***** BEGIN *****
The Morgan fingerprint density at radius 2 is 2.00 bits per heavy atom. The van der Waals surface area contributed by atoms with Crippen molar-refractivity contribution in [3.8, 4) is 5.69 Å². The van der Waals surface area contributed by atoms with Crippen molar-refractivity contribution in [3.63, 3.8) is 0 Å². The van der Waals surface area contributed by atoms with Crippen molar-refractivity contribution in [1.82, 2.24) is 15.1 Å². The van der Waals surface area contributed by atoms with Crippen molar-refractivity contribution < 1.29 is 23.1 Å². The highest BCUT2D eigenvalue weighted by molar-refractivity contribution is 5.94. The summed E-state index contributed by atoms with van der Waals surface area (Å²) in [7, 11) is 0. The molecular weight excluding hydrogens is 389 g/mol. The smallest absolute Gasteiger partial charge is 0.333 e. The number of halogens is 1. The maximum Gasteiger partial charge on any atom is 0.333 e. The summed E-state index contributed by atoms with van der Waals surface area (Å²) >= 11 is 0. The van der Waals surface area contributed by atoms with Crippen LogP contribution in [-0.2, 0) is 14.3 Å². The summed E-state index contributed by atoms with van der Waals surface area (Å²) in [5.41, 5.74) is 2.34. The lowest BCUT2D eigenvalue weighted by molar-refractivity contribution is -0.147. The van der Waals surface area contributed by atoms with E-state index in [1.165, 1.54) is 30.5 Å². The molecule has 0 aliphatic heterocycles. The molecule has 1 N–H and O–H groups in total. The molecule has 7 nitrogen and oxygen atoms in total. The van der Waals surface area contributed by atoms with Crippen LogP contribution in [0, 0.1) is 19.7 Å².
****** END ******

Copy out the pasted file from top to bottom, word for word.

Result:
The Morgan fingerprint density at radius 2 is 2.00 bits per heavy atom. The van der Waals surface area contributed by atoms with Crippen molar-refractivity contribution in [3.8, 4) is 5.69 Å². The van der Waals surface area contributed by atoms with Crippen molar-refractivity contribution in [3.63, 3.8) is 0 Å². The van der Waals surface area contributed by atoms with Crippen molar-refractivity contribution in [1.82, 2.24) is 15.1 Å². The van der Waals surface area contributed by atoms with Crippen molar-refractivity contribution < 1.29 is 23.1 Å². The highest BCUT2D eigenvalue weighted by molar-refractivity contribution is 5.94. The summed E-state index contributed by atoms with van der Waals surface area (Å²) in [7, 11) is 0. The molecular weight excluding hydrogens is 389 g/mol. The smallest absolute Gasteiger partial charge is 0.333 e. The number of halogens is 1. The maximum Gasteiger partial charge on any atom is 0.333 e. The summed E-state index contributed by atoms with van der Waals surface area (Å²) >= 11 is 0. The van der Waals surface area contributed by atoms with Crippen LogP contribution in [-0.2, 0) is 14.3 Å². The summed E-state index contributed by atoms with van der Waals surface area (Å²) in [5.41, 5.74) is 2.34. The lowest BCUT2D eigenvalue weighted by molar-refractivity contribution is -0.147. The van der Waals surface area contributed by atoms with E-state index in [1.165, 1.54) is 30.5 Å². The molecule has 0 aliphatic heterocycles. The molecule has 1 N–H and O–H groups in total. The molecule has 7 nitrogen and oxygen atoms in total. The van der Waals surface area contributed by atoms with Crippen LogP contribution in [0, 0.1) is 19.7 Å².